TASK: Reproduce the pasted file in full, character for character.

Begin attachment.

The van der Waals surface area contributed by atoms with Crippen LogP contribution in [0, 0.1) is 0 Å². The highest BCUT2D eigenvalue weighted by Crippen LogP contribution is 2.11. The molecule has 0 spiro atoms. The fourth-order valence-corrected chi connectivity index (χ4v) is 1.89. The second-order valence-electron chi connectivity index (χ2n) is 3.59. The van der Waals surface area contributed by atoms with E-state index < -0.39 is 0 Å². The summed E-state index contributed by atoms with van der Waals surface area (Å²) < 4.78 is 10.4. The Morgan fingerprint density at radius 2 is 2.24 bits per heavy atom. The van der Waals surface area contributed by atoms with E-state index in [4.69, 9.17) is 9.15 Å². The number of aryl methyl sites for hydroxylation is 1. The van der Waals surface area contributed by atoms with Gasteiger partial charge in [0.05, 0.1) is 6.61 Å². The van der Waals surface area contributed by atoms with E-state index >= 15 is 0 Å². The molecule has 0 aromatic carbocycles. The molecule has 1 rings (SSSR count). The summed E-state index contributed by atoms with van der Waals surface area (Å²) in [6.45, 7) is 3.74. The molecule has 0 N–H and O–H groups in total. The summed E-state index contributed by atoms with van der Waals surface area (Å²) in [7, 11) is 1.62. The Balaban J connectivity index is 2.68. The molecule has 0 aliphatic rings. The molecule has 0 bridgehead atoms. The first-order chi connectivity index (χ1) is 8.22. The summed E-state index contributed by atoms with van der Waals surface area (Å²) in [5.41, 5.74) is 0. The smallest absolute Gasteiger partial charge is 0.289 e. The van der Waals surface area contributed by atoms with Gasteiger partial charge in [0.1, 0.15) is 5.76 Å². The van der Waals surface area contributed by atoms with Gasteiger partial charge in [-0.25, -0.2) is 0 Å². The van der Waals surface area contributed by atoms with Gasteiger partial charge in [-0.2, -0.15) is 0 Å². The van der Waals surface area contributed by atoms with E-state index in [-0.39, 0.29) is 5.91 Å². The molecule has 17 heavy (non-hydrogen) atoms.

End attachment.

The van der Waals surface area contributed by atoms with Crippen LogP contribution in [0, 0.1) is 0 Å². The highest BCUT2D eigenvalue weighted by Crippen LogP contribution is 2.11. The molecule has 0 spiro atoms. The fourth-order valence-corrected chi connectivity index (χ4v) is 1.89. The second-order valence-electron chi connectivity index (χ2n) is 3.59. The van der Waals surface area contributed by atoms with E-state index < -0.39 is 0 Å². The summed E-state index contributed by atoms with van der Waals surface area (Å²) < 4.78 is 10.4. The Morgan fingerprint density at radius 2 is 2.24 bits per heavy atom. The van der Waals surface area contributed by atoms with E-state index in [4.69, 9.17) is 9.15 Å². The number of aryl methyl sites for hydroxylation is 1. The van der Waals surface area contributed by atoms with Gasteiger partial charge in [0.05, 0.1) is 6.61 Å². The van der Waals surface area contributed by atoms with E-state index >= 15 is 0 Å². The molecule has 0 aromatic carbocycles. The molecule has 1 rings (SSSR count). The summed E-state index contributed by atoms with van der Waals surface area (Å²) in [6.45, 7) is 3.74. The molecule has 0 N–H and O–H groups in total. The summed E-state index contributed by atoms with van der Waals surface area (Å²) in [7, 11) is 1.62. The Balaban J connectivity index is 2.68. The molecule has 0 aliphatic rings. The molecule has 0 bridgehead atoms. The first-order chi connectivity index (χ1) is 8.22. The summed E-state index contributed by atoms with van der Waals surface area (Å²) in [5.41, 5.74) is 0. The smallest absolute Gasteiger partial charge is 0.289 e. The van der Waals surface area contributed by atoms with Gasteiger partial charge in [0.1, 0.15) is 5.76 Å². The van der Waals surface area contributed by atoms with Gasteiger partial charge in [-0.25, -0.2) is 0 Å². The van der Waals surface area contributed by atoms with Gasteiger partial charge in [-0.2, -0.15) is 0 Å². The van der Waals surface area contributed by atoms with E-state index in [-0.39, 0.29) is 5.91 Å². The molecule has 17 heavy (non-hydrogen) atoms.